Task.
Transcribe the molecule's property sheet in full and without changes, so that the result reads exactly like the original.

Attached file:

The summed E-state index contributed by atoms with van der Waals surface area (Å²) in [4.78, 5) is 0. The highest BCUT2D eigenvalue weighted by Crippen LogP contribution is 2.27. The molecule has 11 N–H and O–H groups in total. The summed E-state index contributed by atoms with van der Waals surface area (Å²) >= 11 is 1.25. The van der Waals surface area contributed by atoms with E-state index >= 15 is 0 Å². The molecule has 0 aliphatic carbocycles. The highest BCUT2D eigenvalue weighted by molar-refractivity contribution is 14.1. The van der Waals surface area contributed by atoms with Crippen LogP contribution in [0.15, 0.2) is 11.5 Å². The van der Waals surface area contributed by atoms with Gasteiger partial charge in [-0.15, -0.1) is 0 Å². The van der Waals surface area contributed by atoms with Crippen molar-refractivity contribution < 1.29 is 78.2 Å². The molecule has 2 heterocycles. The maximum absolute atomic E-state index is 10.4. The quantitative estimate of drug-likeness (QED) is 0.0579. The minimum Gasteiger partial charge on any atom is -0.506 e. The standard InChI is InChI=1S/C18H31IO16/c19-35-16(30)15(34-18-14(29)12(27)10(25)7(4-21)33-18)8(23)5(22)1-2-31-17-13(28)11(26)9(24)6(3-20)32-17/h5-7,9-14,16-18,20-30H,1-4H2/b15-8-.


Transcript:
The summed E-state index contributed by atoms with van der Waals surface area (Å²) in [4.78, 5) is 0. The highest BCUT2D eigenvalue weighted by Crippen LogP contribution is 2.27. The molecule has 11 N–H and O–H groups in total. The summed E-state index contributed by atoms with van der Waals surface area (Å²) >= 11 is 1.25. The van der Waals surface area contributed by atoms with E-state index >= 15 is 0 Å². The molecule has 0 aliphatic carbocycles. The highest BCUT2D eigenvalue weighted by molar-refractivity contribution is 14.1. The van der Waals surface area contributed by atoms with Crippen LogP contribution in [0.15, 0.2) is 11.5 Å². The van der Waals surface area contributed by atoms with Gasteiger partial charge in [-0.15, -0.1) is 0 Å². The van der Waals surface area contributed by atoms with Crippen molar-refractivity contribution < 1.29 is 78.2 Å². The molecule has 2 heterocycles. The maximum absolute atomic E-state index is 10.4. The quantitative estimate of drug-likeness (QED) is 0.0579. The minimum Gasteiger partial charge on any atom is -0.506 e. The standard InChI is InChI=1S/C18H31IO16/c19-35-16(30)15(34-18-14(29)12(27)10(25)7(4-21)33-18)8(23)5(22)1-2-31-17-13(28)11(26)9(24)6(3-20)32-17/h5-7,9-14,16-18,20-30H,1-4H2/b15-8-.